I bought a used 580EXIIwich looked in excellent shape. Made a few test-shots, all seemed fine.
Now the batteries that came with it have run out, I put in a set of rechargeable batteries. But the flash won't work with them. I tried another set, same thing. I tested with fresh single-use batteries; fine. Replaced one with a rechargeable one, fine too. Replaced two, nothing. Flash appears dead.
My question; is there a possible failure with the flash so it will only work with regular batteries, or do I just need to buy a decent set of new rechargeables?
Thansk for the help, Hans.
There was some discussion on here about the 600ex-RT showing an icon if rechargeables were used but I didn't follow it closely. Unless Canon changed something with the 580exII then there shouldn't be an issue. I exclusively use rechargeables, and would never purchase a flash that didn't allow for such use.
From the flashes perspective there is very little difference. Rechargeables have a slightly smaller EMF than alkalines, but all batteries decline in potential throughout use so any electronic circuit that is to run off of batteries needs to allow for fluxuation of voltage. I have absolutely no idea why Canon would try to prohibit use of rechargeables with the 600ex-RT.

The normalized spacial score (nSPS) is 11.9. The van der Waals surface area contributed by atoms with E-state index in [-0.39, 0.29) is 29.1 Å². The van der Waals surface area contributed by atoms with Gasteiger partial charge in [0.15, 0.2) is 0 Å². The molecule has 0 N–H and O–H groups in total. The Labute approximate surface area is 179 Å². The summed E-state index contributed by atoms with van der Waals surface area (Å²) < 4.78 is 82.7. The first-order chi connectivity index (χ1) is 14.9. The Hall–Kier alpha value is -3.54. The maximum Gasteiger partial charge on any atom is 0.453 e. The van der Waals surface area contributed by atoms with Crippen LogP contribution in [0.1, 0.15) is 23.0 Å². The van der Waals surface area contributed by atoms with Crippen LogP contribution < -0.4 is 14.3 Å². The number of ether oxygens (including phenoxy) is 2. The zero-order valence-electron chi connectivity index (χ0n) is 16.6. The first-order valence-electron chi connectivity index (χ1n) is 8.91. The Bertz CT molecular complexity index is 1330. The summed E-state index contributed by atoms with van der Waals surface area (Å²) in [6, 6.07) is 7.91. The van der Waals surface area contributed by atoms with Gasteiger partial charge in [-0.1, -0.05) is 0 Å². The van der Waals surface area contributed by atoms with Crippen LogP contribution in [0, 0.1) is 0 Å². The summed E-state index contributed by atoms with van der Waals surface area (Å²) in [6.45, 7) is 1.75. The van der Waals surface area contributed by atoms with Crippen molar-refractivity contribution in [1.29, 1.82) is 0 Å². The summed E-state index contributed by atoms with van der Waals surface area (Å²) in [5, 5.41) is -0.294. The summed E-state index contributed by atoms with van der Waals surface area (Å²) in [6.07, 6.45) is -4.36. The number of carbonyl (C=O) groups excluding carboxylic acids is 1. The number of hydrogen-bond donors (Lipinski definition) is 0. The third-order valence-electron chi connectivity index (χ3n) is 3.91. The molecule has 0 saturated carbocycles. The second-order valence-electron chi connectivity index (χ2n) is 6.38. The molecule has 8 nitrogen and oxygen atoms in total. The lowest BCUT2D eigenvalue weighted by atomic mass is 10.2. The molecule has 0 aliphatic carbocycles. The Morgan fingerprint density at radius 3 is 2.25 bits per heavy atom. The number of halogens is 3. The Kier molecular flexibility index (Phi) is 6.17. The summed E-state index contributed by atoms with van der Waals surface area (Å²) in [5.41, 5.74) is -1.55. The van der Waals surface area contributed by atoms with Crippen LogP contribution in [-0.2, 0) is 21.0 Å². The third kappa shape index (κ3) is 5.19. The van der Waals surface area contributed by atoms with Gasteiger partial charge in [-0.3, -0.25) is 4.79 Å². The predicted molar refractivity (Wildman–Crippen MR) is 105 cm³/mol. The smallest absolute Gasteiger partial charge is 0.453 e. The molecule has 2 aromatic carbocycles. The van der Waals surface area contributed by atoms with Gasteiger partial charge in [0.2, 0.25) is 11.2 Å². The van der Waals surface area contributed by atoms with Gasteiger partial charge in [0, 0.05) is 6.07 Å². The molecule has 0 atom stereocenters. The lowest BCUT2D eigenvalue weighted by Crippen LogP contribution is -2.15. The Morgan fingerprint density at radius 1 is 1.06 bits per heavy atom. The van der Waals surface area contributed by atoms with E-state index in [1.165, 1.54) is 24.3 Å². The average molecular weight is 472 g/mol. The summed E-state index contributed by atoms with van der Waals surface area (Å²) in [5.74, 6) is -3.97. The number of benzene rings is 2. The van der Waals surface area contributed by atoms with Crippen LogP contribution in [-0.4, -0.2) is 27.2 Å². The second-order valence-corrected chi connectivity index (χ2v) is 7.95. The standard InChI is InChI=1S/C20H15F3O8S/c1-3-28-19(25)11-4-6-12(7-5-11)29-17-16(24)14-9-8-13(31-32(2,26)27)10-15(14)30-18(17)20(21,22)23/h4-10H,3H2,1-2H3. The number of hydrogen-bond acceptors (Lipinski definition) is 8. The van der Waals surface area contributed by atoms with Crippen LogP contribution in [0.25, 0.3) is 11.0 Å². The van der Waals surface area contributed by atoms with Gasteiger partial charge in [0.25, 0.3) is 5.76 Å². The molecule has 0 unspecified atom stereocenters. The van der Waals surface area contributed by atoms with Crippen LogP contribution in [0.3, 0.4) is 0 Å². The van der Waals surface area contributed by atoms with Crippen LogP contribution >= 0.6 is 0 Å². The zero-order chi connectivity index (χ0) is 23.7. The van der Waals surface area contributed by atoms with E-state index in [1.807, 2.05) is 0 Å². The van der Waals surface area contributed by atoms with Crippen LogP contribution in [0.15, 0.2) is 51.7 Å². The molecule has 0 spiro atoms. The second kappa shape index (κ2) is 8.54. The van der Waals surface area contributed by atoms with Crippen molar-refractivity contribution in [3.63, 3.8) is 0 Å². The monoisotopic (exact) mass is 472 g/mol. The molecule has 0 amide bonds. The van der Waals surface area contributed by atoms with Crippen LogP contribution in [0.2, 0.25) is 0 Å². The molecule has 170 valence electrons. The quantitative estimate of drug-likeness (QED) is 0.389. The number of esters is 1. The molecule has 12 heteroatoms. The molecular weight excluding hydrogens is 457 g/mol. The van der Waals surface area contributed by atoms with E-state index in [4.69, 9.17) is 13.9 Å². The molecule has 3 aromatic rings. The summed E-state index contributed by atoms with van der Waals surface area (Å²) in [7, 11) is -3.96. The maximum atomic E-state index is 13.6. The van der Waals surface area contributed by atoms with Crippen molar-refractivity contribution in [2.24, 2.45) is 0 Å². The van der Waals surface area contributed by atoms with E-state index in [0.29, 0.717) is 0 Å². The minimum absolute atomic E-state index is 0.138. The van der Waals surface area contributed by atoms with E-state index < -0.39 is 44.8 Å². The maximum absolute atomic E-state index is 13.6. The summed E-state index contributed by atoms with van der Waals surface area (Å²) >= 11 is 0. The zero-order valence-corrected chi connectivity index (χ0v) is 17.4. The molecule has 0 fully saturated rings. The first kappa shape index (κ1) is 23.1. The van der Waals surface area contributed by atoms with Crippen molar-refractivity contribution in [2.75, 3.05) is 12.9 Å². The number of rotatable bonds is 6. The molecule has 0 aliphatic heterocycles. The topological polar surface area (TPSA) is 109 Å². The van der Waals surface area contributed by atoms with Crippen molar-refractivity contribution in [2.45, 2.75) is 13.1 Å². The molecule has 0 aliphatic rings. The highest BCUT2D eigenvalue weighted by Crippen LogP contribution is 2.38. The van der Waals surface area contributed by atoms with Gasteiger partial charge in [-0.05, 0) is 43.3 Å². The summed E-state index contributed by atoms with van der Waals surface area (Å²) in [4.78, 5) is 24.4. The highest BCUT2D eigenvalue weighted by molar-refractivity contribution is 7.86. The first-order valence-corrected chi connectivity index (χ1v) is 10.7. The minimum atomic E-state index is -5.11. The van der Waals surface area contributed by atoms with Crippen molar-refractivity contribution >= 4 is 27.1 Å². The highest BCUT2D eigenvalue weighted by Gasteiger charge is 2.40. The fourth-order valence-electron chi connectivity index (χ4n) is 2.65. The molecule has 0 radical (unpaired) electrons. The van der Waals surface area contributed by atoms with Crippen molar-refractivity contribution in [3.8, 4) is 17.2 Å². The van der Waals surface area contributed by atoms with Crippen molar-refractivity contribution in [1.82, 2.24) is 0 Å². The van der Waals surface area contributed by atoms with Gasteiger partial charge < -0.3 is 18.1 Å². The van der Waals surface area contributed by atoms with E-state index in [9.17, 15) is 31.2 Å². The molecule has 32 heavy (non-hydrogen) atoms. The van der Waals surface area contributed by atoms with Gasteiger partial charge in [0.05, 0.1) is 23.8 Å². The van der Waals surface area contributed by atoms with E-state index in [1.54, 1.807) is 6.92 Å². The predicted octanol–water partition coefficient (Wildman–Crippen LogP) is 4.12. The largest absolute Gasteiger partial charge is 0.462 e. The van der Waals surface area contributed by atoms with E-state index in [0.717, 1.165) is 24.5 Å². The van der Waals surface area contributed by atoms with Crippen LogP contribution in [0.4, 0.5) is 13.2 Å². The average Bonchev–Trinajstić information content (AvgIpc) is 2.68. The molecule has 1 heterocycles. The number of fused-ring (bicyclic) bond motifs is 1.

Do you have a voltmeter or battery charge checker of some sort? My first guess is that your rechargeables aren't charged. Be it a faulty charger or cheap rechargeables that won't hold a charge. Second guess would be that you just happened to put on of the batteries in backwards. You may laugh, but I've done it more times than I can count. It's odd that the screen would not turn on. Even putting in "dead" batteries the screen always pops on for a second, it doesn't take near as much energy as it does to pop a flash.
I have 5 flashes and a bucket full of Eneloop rechargeables, and I recharge frequently (so I don't get caught with a dead battery). I still have yet to ever have one fail.
I'm not sure what you're using as a tester. Those cheap ones that just say "good" or "bad" aren't specific enough. A battery that no longer has enough energy for a full-power pop from a flash could potentially still power a TV remote for quite some time. It depends on what the manufacturers of the tester use as their limit for "good".
If you're using a volt meter, I usually charge my Eneloops once they fall below 1.2V. I don't regularly use a voltmeter to check this, but my charger tells me what my voltage is when I recharge. If I use the batteries until the recycle time starts getting long they're usually around 1.2 V. If I use them until it won't work at all anymore it's usually closer to 1.1 V.